At their core, elbow sleeves are a type of compression garment that is worn to provide support and relief for the muscles, tendons, and joints. Athletes and lifters use them to support their elbows from injuries, increase blood flow and improve recovery time. Elbow sleeves can also be used by people who suffer from arthritis or other conditions that cause pain in the elbow.

Let’s break some of those benefits down:

More weight

The extra brace around your arm and joints prevents injuries — this allows you to lift heavier loads and break some of your lifting records.


By snapping tight your joints, and packing them up like sausages, elbow sleeves increase your stability. 


They decrease the pressure around your elbow joint — you’ll ease the amount of friction and pressure you’re putting on your tendons or ligaments. 

Muscle soreness 

If you start to use an elbow sleeve before, during, and a bit after your exercise, your elbows and arms will feel much less sore after a strenuous training session. Studies have shown that athletes recuperate faster thanks to them. In many cases, they have become an essential training tool for people whose daily activities outside of their gym require them to constantly use their hands or arms — for typing, playing video games, or heavy labor.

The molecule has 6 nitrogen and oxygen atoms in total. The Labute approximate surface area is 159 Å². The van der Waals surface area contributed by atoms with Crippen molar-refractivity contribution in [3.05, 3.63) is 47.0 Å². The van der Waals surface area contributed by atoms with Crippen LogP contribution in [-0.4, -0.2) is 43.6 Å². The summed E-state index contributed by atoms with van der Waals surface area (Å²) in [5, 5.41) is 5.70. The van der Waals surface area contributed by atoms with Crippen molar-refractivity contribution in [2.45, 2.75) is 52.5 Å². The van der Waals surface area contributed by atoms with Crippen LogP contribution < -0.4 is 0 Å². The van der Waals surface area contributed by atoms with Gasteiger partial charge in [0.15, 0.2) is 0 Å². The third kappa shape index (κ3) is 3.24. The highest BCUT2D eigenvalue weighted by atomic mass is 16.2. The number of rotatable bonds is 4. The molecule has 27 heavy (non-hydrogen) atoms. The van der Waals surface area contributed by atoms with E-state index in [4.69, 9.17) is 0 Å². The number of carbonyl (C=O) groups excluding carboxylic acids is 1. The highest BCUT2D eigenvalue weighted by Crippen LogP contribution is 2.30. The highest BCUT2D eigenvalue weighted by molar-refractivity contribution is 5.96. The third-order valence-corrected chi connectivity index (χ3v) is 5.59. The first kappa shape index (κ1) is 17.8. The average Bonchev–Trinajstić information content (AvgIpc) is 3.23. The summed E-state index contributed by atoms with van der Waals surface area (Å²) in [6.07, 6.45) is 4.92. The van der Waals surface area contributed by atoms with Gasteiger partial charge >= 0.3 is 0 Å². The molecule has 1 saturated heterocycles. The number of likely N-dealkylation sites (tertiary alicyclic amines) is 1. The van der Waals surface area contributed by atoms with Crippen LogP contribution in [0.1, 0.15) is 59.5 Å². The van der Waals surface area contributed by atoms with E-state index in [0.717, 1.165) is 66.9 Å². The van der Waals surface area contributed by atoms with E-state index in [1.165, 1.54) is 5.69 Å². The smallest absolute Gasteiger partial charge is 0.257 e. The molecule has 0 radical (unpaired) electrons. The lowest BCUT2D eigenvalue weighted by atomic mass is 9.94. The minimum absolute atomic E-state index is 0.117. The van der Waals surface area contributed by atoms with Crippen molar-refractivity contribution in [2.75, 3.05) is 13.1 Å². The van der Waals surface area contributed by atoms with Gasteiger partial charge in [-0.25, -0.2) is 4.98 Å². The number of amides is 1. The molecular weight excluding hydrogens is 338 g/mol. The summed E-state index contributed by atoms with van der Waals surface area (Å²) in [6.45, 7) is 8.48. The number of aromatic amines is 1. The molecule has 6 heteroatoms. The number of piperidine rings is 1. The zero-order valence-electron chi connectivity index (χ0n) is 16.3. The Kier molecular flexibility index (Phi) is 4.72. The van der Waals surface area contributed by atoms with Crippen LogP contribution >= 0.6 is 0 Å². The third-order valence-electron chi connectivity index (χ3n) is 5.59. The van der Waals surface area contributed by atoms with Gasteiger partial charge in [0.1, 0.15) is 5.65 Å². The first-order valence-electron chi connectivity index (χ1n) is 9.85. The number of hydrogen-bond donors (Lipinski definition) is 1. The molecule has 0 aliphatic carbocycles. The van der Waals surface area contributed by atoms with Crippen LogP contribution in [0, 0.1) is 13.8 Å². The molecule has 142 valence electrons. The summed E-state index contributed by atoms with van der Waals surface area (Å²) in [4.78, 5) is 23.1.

Easy to wear

They are extremely easy to wear. You can use an elbow sleeve underneath your clothes after you’ve finished exercising, either for some extra support or simply because you didn’t have the time to change. 

The MCU look

Finally, let’s be honest, there’s a reason why they became so popular — they simply look cool. You’ll feel like a superhero. They attach with Velcro and are extremely customizable. Today, you can find elbow sleeves that not only help you out lifting weights but serve as a fashion statement and proclamation as to who you are underneath all those muscles. 

What to consider when buying elbow sleeves for lifting?

It can be tricky to find the perfect pair of elbow sleeves. This guide will help you find the best elbow sleeve for your needs. Let’s hand out some great tips!

When choosing elbow sleeves, first consider the material from which they are made. Many brands use a combination of polyester and neoprene, as this offers both comfort and durability. Additionally, look for durable stitching that ensures the seams won’t come apart during strenuous activities. Furthermore, make sure the fit is snug but not too tight – this will provide adequate support while still allowing full range of motion in your arms.

Also, when buying elbow sleeves, it is important to consider the length of your arms. If you have long arms and need to cover your elbows, go for longer sleeves. If you have short arms and only need a little coverage, pick shorter sleeves.

If you want an arm warmer instead of an elbow sleeve, make sure that it goes all the way up past your elbows and covers as much skin as possible.